What was the point of this little exercise? I’m not sure. I don’t think I’m being reductionist for the sake of it; I do think that the genius of these stories is in the formulation of the question and in the desire to answer the question rather than in the answering of the question.
While we’re on the subject of the future, here’s one more line from Nabokov’s The Eye that I’d like to note down:
What did I care if this letter would indeed travel across a remote mountain pass into the next century, whose very designation – a two and three zeros – is so fantastic as to seem absurd?
The Eye was written (in Russian) in 1930.
I started today with one of those moments of false déjà vu that occur when, in reading a book you haven’t read before, you come across a passage that is dimly familiar.
A man who has decided upon self-destruction is far removed from mundane affairs, and to sit down and write his will would be, at that moment, an act just as absurd as winding up his watch, since, together with the man, the whole world is destroyed; the last letter is instantly reduced to dust and, with it, all the postmen.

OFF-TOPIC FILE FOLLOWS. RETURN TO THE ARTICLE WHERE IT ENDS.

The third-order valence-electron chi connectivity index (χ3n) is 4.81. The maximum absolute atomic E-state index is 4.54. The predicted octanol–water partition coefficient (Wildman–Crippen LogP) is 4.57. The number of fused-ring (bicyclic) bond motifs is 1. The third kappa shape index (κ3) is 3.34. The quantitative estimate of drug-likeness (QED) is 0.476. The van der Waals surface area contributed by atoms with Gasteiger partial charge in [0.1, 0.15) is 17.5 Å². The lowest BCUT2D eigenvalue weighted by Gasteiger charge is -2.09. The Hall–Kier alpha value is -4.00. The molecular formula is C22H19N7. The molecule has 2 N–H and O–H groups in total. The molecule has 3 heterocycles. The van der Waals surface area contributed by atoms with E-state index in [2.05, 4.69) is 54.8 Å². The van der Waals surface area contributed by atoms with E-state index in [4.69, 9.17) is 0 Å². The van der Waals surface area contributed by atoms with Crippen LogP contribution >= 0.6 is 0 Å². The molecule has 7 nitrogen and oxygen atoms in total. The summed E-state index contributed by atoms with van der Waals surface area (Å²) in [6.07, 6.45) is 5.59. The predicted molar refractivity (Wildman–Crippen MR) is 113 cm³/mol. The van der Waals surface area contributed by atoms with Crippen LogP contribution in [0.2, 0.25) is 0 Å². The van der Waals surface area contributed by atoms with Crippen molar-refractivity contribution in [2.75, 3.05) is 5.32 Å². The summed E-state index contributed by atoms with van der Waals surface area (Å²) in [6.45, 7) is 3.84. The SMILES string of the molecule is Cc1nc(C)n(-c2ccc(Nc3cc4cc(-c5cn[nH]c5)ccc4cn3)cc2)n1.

From Nabokov’s The Eye (Panther, 1968). This is such an exceptional piece of writing that it would have stood out even if I hadn’t come across it before – but I had, in Martin Amis’s memoir Experience (Cape, 2000), where Amis discusses the suicide of Lamorna, the mother of his daughter Delilah.
‘The writer is the opposite of suicide,’ Amis concludes. Of suicide, he says: ‘It’s not in me to pass any judgment on it. It escapes morality.’
We recently found ourselves in the repository of good things that is Alnwick’s Barter Books. There are many things to like about it: the little train that runs along the tops of the bookshelves; the panopticon-style layout of the fiction section; the tasty rarebit served in the buffet; the automotive contortions you have to enact in order to get in and out of the carpark (all right, I didn’t technically enjoy that part, but I did feel obscurely improved by the experience).
But the main thing about Barter Books, the important thing, is that there is a great number of books there. The children’s section is a treasure-trove of technicolour-jacketed derring-do (although, as so often, there was a dismaying lack of Willard Price). There are beguiling, mouldered rarities kept behind glass. There are raffishly orange Penguin spines by the hundred.